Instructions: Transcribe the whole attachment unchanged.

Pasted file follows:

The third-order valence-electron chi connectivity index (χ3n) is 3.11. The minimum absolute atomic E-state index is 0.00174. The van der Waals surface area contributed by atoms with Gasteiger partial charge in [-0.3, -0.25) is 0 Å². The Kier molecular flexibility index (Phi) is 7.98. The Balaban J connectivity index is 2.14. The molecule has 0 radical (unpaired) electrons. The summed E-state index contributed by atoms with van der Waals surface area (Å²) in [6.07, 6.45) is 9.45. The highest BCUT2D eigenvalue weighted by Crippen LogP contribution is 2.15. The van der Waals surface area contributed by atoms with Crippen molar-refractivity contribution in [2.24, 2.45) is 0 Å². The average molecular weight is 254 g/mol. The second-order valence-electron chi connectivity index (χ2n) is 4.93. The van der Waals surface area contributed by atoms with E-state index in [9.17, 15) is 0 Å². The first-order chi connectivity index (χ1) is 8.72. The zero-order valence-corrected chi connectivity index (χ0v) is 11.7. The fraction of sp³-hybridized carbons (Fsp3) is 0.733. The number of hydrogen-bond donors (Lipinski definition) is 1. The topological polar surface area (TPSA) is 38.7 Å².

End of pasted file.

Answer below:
The third-order valence-electron chi connectivity index (χ3n) is 3.11. The minimum absolute atomic E-state index is 0.00174. The van der Waals surface area contributed by atoms with Gasteiger partial charge in [-0.3, -0.25) is 0 Å². The Kier molecular flexibility index (Phi) is 7.98. The Balaban J connectivity index is 2.14. The molecule has 0 radical (unpaired) electrons. The summed E-state index contributed by atoms with van der Waals surface area (Å²) in [6.07, 6.45) is 9.45. The highest BCUT2D eigenvalue weighted by Crippen LogP contribution is 2.15. The van der Waals surface area contributed by atoms with Crippen molar-refractivity contribution in [2.24, 2.45) is 0 Å². The average molecular weight is 254 g/mol. The second-order valence-electron chi connectivity index (χ2n) is 4.93. The van der Waals surface area contributed by atoms with E-state index in [9.17, 15) is 0 Å². The first-order chi connectivity index (χ1) is 8.72. The zero-order valence-corrected chi connectivity index (χ0v) is 11.7. The fraction of sp³-hybridized carbons (Fsp3) is 0.733. The number of hydrogen-bond donors (Lipinski definition) is 1. The topological polar surface area (TPSA) is 38.7 Å².